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Australia’s three relay teams nominated for the Olympics have a nervous wait until the international qualifying period closes on 2 July to see if they will get a start in London.

Of the three squads selected, only the men’s 4x400m appear to be in safe territory within the top 16 in the world in 12th place, while the men’s and women’s 4x100m sit perilously close to being bumped out of contention in 15th and 16th places respectively.

With both the African and European Championships giving nations from those continents both heat and finals opportunities just prior to the close of qualification, and with numerous attempts available at European grand prix meets, the sprint relays are far from being assured starts in London.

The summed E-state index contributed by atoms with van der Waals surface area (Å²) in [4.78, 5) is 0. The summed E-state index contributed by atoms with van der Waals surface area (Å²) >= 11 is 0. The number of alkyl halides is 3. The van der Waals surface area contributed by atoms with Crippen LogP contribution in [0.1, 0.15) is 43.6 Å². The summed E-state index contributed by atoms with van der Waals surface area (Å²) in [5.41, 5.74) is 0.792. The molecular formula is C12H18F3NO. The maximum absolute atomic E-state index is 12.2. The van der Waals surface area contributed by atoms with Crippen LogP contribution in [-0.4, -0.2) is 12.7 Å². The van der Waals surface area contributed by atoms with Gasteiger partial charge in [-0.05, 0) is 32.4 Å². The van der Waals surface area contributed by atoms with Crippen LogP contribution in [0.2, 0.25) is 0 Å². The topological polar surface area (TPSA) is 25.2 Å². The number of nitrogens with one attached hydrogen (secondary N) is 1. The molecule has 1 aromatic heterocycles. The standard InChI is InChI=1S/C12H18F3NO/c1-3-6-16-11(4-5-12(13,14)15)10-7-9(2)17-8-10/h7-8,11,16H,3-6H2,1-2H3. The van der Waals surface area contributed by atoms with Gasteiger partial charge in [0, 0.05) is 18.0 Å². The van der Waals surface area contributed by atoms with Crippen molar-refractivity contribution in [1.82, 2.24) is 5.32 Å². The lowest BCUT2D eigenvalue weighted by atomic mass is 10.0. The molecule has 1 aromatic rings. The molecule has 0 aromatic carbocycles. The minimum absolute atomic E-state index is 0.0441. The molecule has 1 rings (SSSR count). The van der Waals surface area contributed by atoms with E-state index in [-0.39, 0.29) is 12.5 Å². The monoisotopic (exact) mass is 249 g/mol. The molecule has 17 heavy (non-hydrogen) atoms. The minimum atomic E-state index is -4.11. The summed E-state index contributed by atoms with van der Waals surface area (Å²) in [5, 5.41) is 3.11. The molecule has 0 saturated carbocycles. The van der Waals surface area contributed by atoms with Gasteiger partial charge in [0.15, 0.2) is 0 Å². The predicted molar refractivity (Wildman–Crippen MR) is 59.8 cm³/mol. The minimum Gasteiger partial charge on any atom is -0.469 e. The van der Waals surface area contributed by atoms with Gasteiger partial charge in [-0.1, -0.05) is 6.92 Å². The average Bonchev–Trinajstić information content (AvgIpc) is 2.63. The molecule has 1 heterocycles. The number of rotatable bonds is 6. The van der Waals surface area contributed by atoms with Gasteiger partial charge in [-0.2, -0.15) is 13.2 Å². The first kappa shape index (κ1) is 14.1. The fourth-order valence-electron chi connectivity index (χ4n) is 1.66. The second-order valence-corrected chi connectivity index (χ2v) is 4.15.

Eight athletes (Hayley Butler, Jessica Knox and Charlotte van Veenendaal in the women, joining Sally Pearson and Melissa Breen; and Anthony Alozie, Tim Leathart, Andrew McCabe, Isaac Ntiamoah and Josh Ross) have been named specifically for the 4x100m relays, but will have to rely on other nations not surpassing Australia’s qualifying marks in order to gain Olympic berths.

The IAAF base qualification on the aggregate of the two best times by a nation in the qualifying period. At 77.53 for the men’s 4x100m, it will be of importance that the next best placed nations (South Africa – 77.80; and Ghana – 77.88) do not both improve on that mark. Presently, it appears to be unlikely, although both achieving singular runs of 38.80 (South Africa) and 38.58 (Ghana) would bump Australia out of the top 16.

For the women’s 4x100m, the threat is more imminent as they teeter in the final qualifying position. Last week the Bahamas leapfrogged them and Poland, a nation with a rich relay running heritage, is only eight-hundredths of claiming the final spot. The Polish squad has raced five times in the last three weeks, and with a solid squad that has season’s bests of 11.54, 11.57, 11.63 and 11.65, there is the serious potential that they could snatch the final qualifying spot away from Australia.